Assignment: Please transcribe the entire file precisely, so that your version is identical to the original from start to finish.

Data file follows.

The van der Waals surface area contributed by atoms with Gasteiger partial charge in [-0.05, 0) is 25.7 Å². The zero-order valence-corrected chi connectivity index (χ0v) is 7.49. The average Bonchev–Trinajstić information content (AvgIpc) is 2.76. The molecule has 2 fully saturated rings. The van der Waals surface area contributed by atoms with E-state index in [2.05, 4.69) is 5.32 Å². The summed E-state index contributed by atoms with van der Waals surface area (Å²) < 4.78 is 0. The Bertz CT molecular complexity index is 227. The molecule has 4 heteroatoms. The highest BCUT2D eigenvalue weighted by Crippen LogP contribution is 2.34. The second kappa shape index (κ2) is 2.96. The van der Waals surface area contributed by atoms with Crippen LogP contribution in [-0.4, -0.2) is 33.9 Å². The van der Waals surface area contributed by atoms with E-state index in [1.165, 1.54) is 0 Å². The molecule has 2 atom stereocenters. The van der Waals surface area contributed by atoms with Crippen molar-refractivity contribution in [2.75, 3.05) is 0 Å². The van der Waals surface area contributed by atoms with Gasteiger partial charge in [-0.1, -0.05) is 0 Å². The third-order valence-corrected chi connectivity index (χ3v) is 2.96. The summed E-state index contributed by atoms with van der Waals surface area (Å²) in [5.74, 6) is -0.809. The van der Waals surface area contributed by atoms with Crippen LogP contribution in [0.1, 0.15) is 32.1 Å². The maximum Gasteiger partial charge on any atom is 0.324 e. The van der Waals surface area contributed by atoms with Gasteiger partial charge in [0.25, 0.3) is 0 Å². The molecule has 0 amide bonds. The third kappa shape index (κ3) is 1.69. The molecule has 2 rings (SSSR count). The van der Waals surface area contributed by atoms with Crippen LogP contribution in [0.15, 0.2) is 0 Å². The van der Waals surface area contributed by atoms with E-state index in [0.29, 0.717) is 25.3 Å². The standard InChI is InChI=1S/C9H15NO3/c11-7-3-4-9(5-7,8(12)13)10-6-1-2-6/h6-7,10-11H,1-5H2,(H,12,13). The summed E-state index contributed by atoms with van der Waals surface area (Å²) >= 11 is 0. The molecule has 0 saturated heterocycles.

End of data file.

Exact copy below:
The van der Waals surface area contributed by atoms with Gasteiger partial charge in [-0.05, 0) is 25.7 Å². The zero-order valence-corrected chi connectivity index (χ0v) is 7.49. The average Bonchev–Trinajstić information content (AvgIpc) is 2.76. The molecule has 2 fully saturated rings. The van der Waals surface area contributed by atoms with E-state index in [2.05, 4.69) is 5.32 Å². The summed E-state index contributed by atoms with van der Waals surface area (Å²) < 4.78 is 0. The Bertz CT molecular complexity index is 227. The molecule has 4 heteroatoms. The highest BCUT2D eigenvalue weighted by Crippen LogP contribution is 2.34. The second kappa shape index (κ2) is 2.96. The van der Waals surface area contributed by atoms with Crippen LogP contribution in [-0.4, -0.2) is 33.9 Å². The van der Waals surface area contributed by atoms with E-state index in [1.165, 1.54) is 0 Å². The molecule has 2 atom stereocenters. The van der Waals surface area contributed by atoms with Crippen molar-refractivity contribution in [2.75, 3.05) is 0 Å². The van der Waals surface area contributed by atoms with Gasteiger partial charge in [-0.1, -0.05) is 0 Å². The third-order valence-corrected chi connectivity index (χ3v) is 2.96. The summed E-state index contributed by atoms with van der Waals surface area (Å²) in [5.74, 6) is -0.809. The van der Waals surface area contributed by atoms with Crippen LogP contribution in [0.1, 0.15) is 32.1 Å². The maximum Gasteiger partial charge on any atom is 0.324 e. The van der Waals surface area contributed by atoms with Gasteiger partial charge in [0.25, 0.3) is 0 Å². The molecule has 0 amide bonds. The third kappa shape index (κ3) is 1.69. The molecule has 2 rings (SSSR count). The van der Waals surface area contributed by atoms with Crippen LogP contribution in [0.15, 0.2) is 0 Å². The van der Waals surface area contributed by atoms with E-state index in [0.29, 0.717) is 25.3 Å². The standard InChI is InChI=1S/C9H15NO3/c11-7-3-4-9(5-7,8(12)13)10-6-1-2-6/h6-7,10-11H,1-5H2,(H,12,13). The summed E-state index contributed by atoms with van der Waals surface area (Å²) >= 11 is 0. The molecule has 0 saturated heterocycles.